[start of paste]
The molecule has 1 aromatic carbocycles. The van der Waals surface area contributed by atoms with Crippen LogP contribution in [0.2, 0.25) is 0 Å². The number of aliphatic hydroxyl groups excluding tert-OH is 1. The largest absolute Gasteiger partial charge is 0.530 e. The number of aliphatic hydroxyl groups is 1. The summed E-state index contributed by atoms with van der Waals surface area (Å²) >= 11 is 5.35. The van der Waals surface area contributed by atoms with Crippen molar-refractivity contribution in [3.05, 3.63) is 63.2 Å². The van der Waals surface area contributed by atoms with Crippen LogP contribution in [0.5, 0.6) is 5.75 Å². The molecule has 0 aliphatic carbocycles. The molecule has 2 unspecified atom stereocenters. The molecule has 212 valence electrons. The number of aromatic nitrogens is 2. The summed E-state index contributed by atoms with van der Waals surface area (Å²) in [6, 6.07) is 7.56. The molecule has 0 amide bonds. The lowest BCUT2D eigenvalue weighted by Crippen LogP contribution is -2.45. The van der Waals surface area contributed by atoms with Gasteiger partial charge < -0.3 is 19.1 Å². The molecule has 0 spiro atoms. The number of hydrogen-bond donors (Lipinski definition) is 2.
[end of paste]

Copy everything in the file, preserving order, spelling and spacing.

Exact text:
The molecule has 1 aromatic carbocycles. The van der Waals surface area contributed by atoms with Crippen LogP contribution in [0.2, 0.25) is 0 Å². The number of aliphatic hydroxyl groups excluding tert-OH is 1. The largest absolute Gasteiger partial charge is 0.530 e. The number of aliphatic hydroxyl groups is 1. The summed E-state index contributed by atoms with van der Waals surface area (Å²) >= 11 is 5.35. The van der Waals surface area contributed by atoms with Crippen molar-refractivity contribution in [3.05, 3.63) is 63.2 Å². The van der Waals surface area contributed by atoms with Crippen LogP contribution in [0.5, 0.6) is 5.75 Å². The molecule has 0 aliphatic carbocycles. The molecule has 2 unspecified atom stereocenters. The molecule has 212 valence electrons. The number of aromatic nitrogens is 2. The summed E-state index contributed by atoms with van der Waals surface area (Å²) in [6, 6.07) is 7.56. The molecule has 0 amide bonds. The lowest BCUT2D eigenvalue weighted by Crippen LogP contribution is -2.45. The van der Waals surface area contributed by atoms with Gasteiger partial charge < -0.3 is 19.1 Å². The molecule has 0 spiro atoms. The number of hydrogen-bond donors (Lipinski definition) is 2.